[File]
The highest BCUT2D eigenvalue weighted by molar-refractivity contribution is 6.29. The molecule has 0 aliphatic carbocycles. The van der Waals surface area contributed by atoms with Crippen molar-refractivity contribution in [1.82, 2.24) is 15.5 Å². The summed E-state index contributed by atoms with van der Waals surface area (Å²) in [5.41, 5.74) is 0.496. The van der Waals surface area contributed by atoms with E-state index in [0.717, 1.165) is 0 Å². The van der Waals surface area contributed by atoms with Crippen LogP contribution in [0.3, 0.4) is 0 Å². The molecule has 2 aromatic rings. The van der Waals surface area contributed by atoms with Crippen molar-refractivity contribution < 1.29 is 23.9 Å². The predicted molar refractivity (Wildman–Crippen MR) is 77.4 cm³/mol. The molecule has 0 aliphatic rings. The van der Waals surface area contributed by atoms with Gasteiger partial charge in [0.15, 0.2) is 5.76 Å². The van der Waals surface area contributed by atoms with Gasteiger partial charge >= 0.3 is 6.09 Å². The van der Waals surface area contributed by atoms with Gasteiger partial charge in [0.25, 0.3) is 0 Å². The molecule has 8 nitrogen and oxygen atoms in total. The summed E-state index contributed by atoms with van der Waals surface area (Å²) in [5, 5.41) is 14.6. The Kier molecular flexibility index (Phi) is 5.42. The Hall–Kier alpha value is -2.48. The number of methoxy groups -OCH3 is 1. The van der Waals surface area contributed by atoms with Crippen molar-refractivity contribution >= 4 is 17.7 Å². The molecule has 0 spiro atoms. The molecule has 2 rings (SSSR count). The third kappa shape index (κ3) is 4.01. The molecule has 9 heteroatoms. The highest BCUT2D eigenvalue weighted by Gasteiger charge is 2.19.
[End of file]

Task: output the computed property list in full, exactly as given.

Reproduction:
The highest BCUT2D eigenvalue weighted by molar-refractivity contribution is 6.29. The molecule has 0 aliphatic carbocycles. The van der Waals surface area contributed by atoms with Crippen molar-refractivity contribution in [1.82, 2.24) is 15.5 Å². The summed E-state index contributed by atoms with van der Waals surface area (Å²) in [5.41, 5.74) is 0.496. The van der Waals surface area contributed by atoms with E-state index in [0.717, 1.165) is 0 Å². The van der Waals surface area contributed by atoms with Crippen LogP contribution in [0.3, 0.4) is 0 Å². The molecule has 2 aromatic rings. The van der Waals surface area contributed by atoms with Crippen molar-refractivity contribution < 1.29 is 23.9 Å². The predicted molar refractivity (Wildman–Crippen MR) is 77.4 cm³/mol. The molecule has 0 aliphatic rings. The van der Waals surface area contributed by atoms with Gasteiger partial charge in [0.15, 0.2) is 5.76 Å². The van der Waals surface area contributed by atoms with Gasteiger partial charge >= 0.3 is 6.09 Å². The van der Waals surface area contributed by atoms with Gasteiger partial charge in [0.25, 0.3) is 0 Å². The molecule has 8 nitrogen and oxygen atoms in total. The summed E-state index contributed by atoms with van der Waals surface area (Å²) in [5, 5.41) is 14.6. The Kier molecular flexibility index (Phi) is 5.42. The Hall–Kier alpha value is -2.48. The number of methoxy groups -OCH3 is 1. The van der Waals surface area contributed by atoms with Crippen molar-refractivity contribution >= 4 is 17.7 Å². The molecule has 0 spiro atoms. The molecule has 2 rings (SSSR count). The third kappa shape index (κ3) is 4.01. The molecule has 9 heteroatoms. The highest BCUT2D eigenvalue weighted by Gasteiger charge is 2.19.